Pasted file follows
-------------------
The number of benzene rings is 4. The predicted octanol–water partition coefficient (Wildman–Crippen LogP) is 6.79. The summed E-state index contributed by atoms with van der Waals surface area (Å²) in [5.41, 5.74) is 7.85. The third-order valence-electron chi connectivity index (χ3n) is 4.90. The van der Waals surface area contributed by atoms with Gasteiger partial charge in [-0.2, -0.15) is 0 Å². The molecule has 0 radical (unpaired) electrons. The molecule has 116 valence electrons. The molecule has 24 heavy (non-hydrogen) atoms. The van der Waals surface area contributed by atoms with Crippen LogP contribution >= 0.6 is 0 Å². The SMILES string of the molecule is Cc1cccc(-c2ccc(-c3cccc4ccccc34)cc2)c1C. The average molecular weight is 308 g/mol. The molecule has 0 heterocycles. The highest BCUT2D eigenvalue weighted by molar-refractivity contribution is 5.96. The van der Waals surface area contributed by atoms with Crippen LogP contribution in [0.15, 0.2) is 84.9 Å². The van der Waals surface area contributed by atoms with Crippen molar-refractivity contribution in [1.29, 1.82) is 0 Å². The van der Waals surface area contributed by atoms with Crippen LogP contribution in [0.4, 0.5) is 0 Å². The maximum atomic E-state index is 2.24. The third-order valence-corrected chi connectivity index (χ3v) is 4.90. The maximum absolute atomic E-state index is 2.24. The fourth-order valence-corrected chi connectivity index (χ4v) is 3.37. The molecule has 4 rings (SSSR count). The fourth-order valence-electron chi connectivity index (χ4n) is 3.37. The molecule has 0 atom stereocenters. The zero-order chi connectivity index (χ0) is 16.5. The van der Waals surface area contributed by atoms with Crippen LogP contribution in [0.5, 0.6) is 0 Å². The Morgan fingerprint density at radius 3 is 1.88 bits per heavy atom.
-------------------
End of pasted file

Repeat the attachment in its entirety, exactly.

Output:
The number of benzene rings is 4. The predicted octanol–water partition coefficient (Wildman–Crippen LogP) is 6.79. The summed E-state index contributed by atoms with van der Waals surface area (Å²) in [5.41, 5.74) is 7.85. The third-order valence-electron chi connectivity index (χ3n) is 4.90. The van der Waals surface area contributed by atoms with Gasteiger partial charge in [-0.2, -0.15) is 0 Å². The molecule has 0 radical (unpaired) electrons. The molecule has 116 valence electrons. The molecule has 24 heavy (non-hydrogen) atoms. The van der Waals surface area contributed by atoms with Crippen LogP contribution >= 0.6 is 0 Å². The SMILES string of the molecule is Cc1cccc(-c2ccc(-c3cccc4ccccc34)cc2)c1C. The average molecular weight is 308 g/mol. The molecule has 0 heterocycles. The highest BCUT2D eigenvalue weighted by molar-refractivity contribution is 5.96. The van der Waals surface area contributed by atoms with Crippen LogP contribution in [0.15, 0.2) is 84.9 Å². The van der Waals surface area contributed by atoms with Crippen molar-refractivity contribution in [1.29, 1.82) is 0 Å². The van der Waals surface area contributed by atoms with Crippen LogP contribution in [0.4, 0.5) is 0 Å². The maximum atomic E-state index is 2.24. The third-order valence-corrected chi connectivity index (χ3v) is 4.90. The maximum absolute atomic E-state index is 2.24. The fourth-order valence-corrected chi connectivity index (χ4v) is 3.37. The molecule has 4 rings (SSSR count). The fourth-order valence-electron chi connectivity index (χ4n) is 3.37. The molecule has 0 atom stereocenters. The zero-order chi connectivity index (χ0) is 16.5. The van der Waals surface area contributed by atoms with Crippen LogP contribution in [0.5, 0.6) is 0 Å². The Morgan fingerprint density at radius 3 is 1.88 bits per heavy atom.